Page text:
Samoëns, an attractive small village in one of the biggest skiing areas in the French Alps, is the perfect place for a skiing holiday. Unsurprisingly, this authentic village, charmingly traditional in character and with a large number of interesting historic buildings, is listed for preservation. In order to protect its unique heritage, environmental awareness and sustainable tourism are a top priority in Samoën. The big old houses in this delightful little ski village are made entirely of natural stone, a reminder of the ancient tradition of stonemasonry in Samoën. There has nevertheless been major investment in the village over the last few years to make Samoën into an attractive winter sports resort which links directly to the Le Grand Massif premium skiing area.
Holiday skiers wanting to enjoy what Le Grand Massif has to offer will find Samoën a fantastic base, one which actually gives them access to a vast skiing area encompassing 4 individual villages. Samoëns itself, at an altitude of 1,600 metres, has a modest number of easy to intermediate slopes. There is also a practice area for beginners close to the cable-car station and this connects directly to the more advanced slopes. Two chair-lifts take skiers from Samoën up to Tete des Saix at 2,125 metres from where they can ski down easy or intermediate slopes either back to Samoëns 1600 or down into Samoëns–Vercland at 900 metres. Those with a bit more experience under their belt may want to take advantage of the ungroomed black run known as the “Aigle Noir”.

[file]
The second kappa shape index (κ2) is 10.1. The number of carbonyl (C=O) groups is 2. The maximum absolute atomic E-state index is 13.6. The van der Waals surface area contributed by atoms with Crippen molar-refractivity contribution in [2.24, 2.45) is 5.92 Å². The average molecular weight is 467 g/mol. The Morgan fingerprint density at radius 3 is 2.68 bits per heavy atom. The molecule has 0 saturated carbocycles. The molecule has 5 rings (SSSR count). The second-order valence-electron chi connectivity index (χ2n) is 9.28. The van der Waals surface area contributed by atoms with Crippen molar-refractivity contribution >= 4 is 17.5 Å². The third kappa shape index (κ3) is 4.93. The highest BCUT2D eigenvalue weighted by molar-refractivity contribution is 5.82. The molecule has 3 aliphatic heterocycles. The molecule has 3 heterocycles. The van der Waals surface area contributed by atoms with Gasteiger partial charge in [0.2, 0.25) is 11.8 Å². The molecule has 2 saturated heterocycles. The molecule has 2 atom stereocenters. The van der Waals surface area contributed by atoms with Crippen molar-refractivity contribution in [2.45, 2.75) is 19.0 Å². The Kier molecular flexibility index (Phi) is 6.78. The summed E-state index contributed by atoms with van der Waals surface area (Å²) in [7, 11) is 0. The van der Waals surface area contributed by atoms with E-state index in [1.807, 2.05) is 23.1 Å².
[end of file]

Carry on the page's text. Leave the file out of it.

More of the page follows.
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On reaching Tete des Saix, Samoëns skiers also have another option – a detour into the neighbouring ski villages of Morillon and Les Carroz, which are connected to one another but still have their own ski areas. Fans of carving are particularly keen on Morillon’s 700 kilometres of broad, gentle slopes where they can practise their turns. Les Carroz, on the other hand, offers more scenic downhill runs through forest as well as a number of mogul and offside pistes.
Skiers wanting to take advantage of the 265 kilometres of slopes in the Le Grand Massif ski area can use the free shuttle bus which takes winter sports fans from Samoëns to the Saix cable-car goes every 15-20 minutes. Beginners are advised to also use the cable-car for their return journey as there are only red and black runs down into Samoëns. Samoëns is also a great place for fans of Nordic sports and the Giffre valley which surrounds the traditional ski village is a well-known mecca for fans of cross-country skiing with over 50 kilometres of runs passing through some wonderful countryside.
Snowboarders looking for plenty of tough challenges will love the Jampark Pro in Flaine. Younger skiers are not neglected in Samoëns, either – there are kids’ practice areas with a conveyor lift, a ski kindergarten for little ones aged from 3 months to 6 years plus several ski-schools.
On days when they don’t fancy skiing, holidaymakers in Samoëns should definitely see some of the many sights of this historic village, including the 12th century parish church (Notre-Dame-de-l'Assomption), various 17th century chapels (Bérouze, Vallon, Chantemerle, Vercland) and the market hall (known locally as a “grenette”) which dates from the 16th century. If you still have time to spare, there are plenty more places worth a visit, for example the Maison de Lucinge (now housing the town hall), the ruins of a former castle and two fine manor houses - Château de Bérouze and Château du Tannay.
For the kids there is also the Clos Parchet ecomuseum, where they can learn about the history of farming in the High Alps, and all the family will love a trip to the Jaysinia botanical garden, founded in 1906 and home to an amazing seven acres of beautiful alpine plants. The resort also has two 500-metre long toboggan runs, one at Col de Joux Plane and the other at Samoëns 1600.